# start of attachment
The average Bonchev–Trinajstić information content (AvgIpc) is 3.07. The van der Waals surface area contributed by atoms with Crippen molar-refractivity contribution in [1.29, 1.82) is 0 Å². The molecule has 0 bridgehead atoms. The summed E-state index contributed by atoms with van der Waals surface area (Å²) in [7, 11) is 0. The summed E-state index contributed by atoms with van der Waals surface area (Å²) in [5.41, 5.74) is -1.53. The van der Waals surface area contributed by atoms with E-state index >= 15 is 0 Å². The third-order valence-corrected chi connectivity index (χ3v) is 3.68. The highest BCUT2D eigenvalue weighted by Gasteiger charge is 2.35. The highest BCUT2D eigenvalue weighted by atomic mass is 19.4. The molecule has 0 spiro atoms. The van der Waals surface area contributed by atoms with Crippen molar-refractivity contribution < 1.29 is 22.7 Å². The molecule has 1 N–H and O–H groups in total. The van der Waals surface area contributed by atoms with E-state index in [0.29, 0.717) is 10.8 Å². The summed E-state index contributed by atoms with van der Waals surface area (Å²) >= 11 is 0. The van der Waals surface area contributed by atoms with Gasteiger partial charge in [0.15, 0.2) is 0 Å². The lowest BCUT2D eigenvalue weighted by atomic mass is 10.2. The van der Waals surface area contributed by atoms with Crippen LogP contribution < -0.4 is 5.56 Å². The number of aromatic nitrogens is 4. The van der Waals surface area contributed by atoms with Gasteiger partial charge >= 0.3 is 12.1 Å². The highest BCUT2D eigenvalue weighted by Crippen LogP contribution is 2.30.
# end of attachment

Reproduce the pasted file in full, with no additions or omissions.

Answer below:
The average Bonchev–Trinajstić information content (AvgIpc) is 3.07. The van der Waals surface area contributed by atoms with Crippen molar-refractivity contribution in [1.29, 1.82) is 0 Å². The molecule has 0 bridgehead atoms. The summed E-state index contributed by atoms with van der Waals surface area (Å²) in [7, 11) is 0. The summed E-state index contributed by atoms with van der Waals surface area (Å²) in [5.41, 5.74) is -1.53. The van der Waals surface area contributed by atoms with E-state index >= 15 is 0 Å². The third-order valence-corrected chi connectivity index (χ3v) is 3.68. The highest BCUT2D eigenvalue weighted by Gasteiger charge is 2.35. The highest BCUT2D eigenvalue weighted by atomic mass is 19.4. The molecule has 0 spiro atoms. The van der Waals surface area contributed by atoms with Crippen molar-refractivity contribution < 1.29 is 22.7 Å². The molecule has 1 N–H and O–H groups in total. The van der Waals surface area contributed by atoms with E-state index in [0.29, 0.717) is 10.8 Å². The summed E-state index contributed by atoms with van der Waals surface area (Å²) >= 11 is 0. The van der Waals surface area contributed by atoms with Gasteiger partial charge in [0.15, 0.2) is 0 Å². The lowest BCUT2D eigenvalue weighted by atomic mass is 10.2. The van der Waals surface area contributed by atoms with Crippen LogP contribution < -0.4 is 5.56 Å². The number of aromatic nitrogens is 4. The van der Waals surface area contributed by atoms with Gasteiger partial charge >= 0.3 is 12.1 Å². The highest BCUT2D eigenvalue weighted by Crippen LogP contribution is 2.30.